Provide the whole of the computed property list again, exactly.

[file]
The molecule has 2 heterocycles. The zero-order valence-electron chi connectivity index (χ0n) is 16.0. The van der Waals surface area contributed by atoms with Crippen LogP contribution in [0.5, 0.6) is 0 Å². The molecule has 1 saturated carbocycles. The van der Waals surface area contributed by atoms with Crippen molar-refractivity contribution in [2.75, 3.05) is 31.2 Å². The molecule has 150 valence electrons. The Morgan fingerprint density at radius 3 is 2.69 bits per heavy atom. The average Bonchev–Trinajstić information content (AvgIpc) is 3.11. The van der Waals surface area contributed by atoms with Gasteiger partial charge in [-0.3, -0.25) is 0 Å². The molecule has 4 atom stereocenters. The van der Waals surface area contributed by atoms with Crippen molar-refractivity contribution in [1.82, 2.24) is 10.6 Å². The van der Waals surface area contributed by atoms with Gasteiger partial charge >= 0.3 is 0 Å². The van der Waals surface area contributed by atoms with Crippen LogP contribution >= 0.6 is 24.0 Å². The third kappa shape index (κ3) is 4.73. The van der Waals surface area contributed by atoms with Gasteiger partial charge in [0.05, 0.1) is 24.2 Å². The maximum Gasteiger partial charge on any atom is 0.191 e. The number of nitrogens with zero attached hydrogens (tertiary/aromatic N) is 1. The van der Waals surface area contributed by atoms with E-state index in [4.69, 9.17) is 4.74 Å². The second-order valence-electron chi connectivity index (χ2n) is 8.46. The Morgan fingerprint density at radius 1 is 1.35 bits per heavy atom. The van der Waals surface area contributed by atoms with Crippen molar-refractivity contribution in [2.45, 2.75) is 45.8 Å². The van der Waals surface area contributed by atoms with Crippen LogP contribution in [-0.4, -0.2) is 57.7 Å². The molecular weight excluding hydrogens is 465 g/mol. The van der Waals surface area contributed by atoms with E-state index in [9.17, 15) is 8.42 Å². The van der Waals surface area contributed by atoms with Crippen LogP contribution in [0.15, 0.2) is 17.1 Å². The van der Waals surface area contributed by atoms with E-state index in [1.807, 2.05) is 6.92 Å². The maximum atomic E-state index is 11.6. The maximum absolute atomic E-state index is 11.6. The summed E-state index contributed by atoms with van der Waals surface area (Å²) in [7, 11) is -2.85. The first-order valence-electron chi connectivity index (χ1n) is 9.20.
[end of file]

The molecule has 2 heterocycles. The zero-order valence-electron chi connectivity index (χ0n) is 16.0. The van der Waals surface area contributed by atoms with Crippen LogP contribution in [0.5, 0.6) is 0 Å². The molecule has 1 saturated carbocycles. The van der Waals surface area contributed by atoms with Crippen molar-refractivity contribution in [2.75, 3.05) is 31.2 Å². The molecule has 150 valence electrons. The Morgan fingerprint density at radius 3 is 2.69 bits per heavy atom. The average Bonchev–Trinajstić information content (AvgIpc) is 3.11. The van der Waals surface area contributed by atoms with Gasteiger partial charge in [-0.3, -0.25) is 0 Å². The molecule has 4 atom stereocenters. The van der Waals surface area contributed by atoms with Crippen molar-refractivity contribution in [1.82, 2.24) is 10.6 Å². The van der Waals surface area contributed by atoms with Gasteiger partial charge >= 0.3 is 0 Å². The van der Waals surface area contributed by atoms with Crippen LogP contribution >= 0.6 is 24.0 Å². The third kappa shape index (κ3) is 4.73. The van der Waals surface area contributed by atoms with Gasteiger partial charge in [0.05, 0.1) is 24.2 Å². The maximum Gasteiger partial charge on any atom is 0.191 e. The number of nitrogens with zero attached hydrogens (tertiary/aromatic N) is 1. The van der Waals surface area contributed by atoms with E-state index in [4.69, 9.17) is 4.74 Å². The second-order valence-electron chi connectivity index (χ2n) is 8.46. The Morgan fingerprint density at radius 1 is 1.35 bits per heavy atom. The van der Waals surface area contributed by atoms with Crippen molar-refractivity contribution in [2.45, 2.75) is 45.8 Å². The van der Waals surface area contributed by atoms with Crippen LogP contribution in [-0.4, -0.2) is 57.7 Å². The molecular weight excluding hydrogens is 465 g/mol. The van der Waals surface area contributed by atoms with E-state index in [9.17, 15) is 8.42 Å². The van der Waals surface area contributed by atoms with Crippen LogP contribution in [0.15, 0.2) is 17.1 Å². The van der Waals surface area contributed by atoms with E-state index in [1.807, 2.05) is 6.92 Å². The maximum atomic E-state index is 11.6. The maximum absolute atomic E-state index is 11.6. The summed E-state index contributed by atoms with van der Waals surface area (Å²) in [7, 11) is -2.85. The first-order valence-electron chi connectivity index (χ1n) is 9.20.